RFS Proposal Falls Short for Ethanol

Jun 29, 2018  | 3 min  | Ep4345

The expansion in renewable fuel production is powering critics that are calling the government mandate for biofuel additives “outdated.”

Proponents of the homegrown product say the EPA has left ethanol running on empty.

John Torpy reports. Producer Contact: torpy@iptv.org

This week, the Environmental Protection Agency handed down new rules regarding the Renewable Fuel Standard, outlining clear winners and losers in the bio-fuels industry.

For conventional ethanol, EPA Administrator Scott Pruitt stuck with the status quo, proposing to keep the 2018 level of 15 billion gallons.

Some experts see keeping with existing productions levels could be a detriment to the ethanol industry.

Scott Irwin, Agricultural Economist – University of Illinois: “It is easy to establish that this was the most important policy decision EPA had to make for this rule making and it said “no way, no how are we going to listen to anybody and they are just going to charge ahead. If the zero reallocation holds, then this will be a major defeat for the ag interests and Senator Grassley.”

House Agriculture Committee ranking member Collin Peterson released a statement attacking the decision.

Rep. Collin Peterson, D – Minnesota “Our corn and soybean farmers are fed up with EPA undermining the RFS, and the harm being done by the Administration’s trade war. Enough is enough.”


Biofuels proponents argue the proposed target fails to leave room for future expansion of the industry. The Iowa Renewable Fuels Association, an ethanol advocacy group, says the 15 billion gallon mandate is a soft number due to the EPA’s controversial practice of issuing hardship waivers to some refineries.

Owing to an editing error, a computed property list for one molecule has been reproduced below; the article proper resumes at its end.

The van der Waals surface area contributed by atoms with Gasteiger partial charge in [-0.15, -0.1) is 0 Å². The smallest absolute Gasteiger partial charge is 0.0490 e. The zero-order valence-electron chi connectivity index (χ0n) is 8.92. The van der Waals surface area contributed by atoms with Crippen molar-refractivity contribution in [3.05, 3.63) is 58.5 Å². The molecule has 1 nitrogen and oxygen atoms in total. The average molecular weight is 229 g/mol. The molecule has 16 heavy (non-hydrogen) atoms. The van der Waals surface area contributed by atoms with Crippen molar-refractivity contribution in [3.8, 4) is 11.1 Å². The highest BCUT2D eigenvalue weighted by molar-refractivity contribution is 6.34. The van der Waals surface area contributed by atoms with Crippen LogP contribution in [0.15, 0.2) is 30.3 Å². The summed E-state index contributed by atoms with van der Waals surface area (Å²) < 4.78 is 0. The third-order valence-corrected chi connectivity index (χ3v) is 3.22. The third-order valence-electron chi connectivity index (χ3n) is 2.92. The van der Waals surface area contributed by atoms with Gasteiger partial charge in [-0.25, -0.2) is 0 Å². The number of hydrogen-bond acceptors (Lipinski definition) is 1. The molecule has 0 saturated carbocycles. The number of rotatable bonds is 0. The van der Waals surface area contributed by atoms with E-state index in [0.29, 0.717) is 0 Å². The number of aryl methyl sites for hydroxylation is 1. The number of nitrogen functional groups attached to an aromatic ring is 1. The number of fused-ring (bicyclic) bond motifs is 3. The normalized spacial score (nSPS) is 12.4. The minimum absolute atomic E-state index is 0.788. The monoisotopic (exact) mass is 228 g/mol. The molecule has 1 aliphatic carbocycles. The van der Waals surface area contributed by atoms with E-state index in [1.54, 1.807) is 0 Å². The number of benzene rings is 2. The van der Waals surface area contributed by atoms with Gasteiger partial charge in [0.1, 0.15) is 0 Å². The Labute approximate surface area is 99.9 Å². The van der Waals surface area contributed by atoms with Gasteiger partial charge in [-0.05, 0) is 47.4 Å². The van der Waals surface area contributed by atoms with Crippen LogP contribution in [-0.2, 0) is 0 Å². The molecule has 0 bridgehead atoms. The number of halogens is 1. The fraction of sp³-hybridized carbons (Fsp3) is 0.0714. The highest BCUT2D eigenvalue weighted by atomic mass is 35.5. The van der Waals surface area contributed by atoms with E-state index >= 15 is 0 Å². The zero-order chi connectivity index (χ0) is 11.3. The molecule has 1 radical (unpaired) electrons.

Iowa Senator Charles Grassley agrees, and is concerned the actual amount of renewable fuels in the 2019 RFS will be closer to 13.5 billion gallons, which is a blow to farmers and hurts ethanol producers.

Senator Charles Grassley, R-Iowa: “We won't get much ethanol use because big oil does not want to use any product they don't control, and they don't control ethanol.”


There were a few renewable fuel producers who came out ahead under the new RFS goals. Advanced Biofuels, such as those derived from algae, saw a proposed increase of almost 600 million gallons for 2019. Standards for cellulosic ethanol were boosted 100 million and biomass diesel received a 330 million gallon bump.

The American Petroleum Institute, an oil industry trade organization, agreed with the EPA’s decision but believes the entire process is flawed.

Frank Macchiarola, API: “…the agency’s latest proposal for 2019 is yet another example – in fact it’s an annual example of a broken government program that needs a comprehensive legislative solution that includes the sunset of the program.”


For Market to Market, I’m John Torpy

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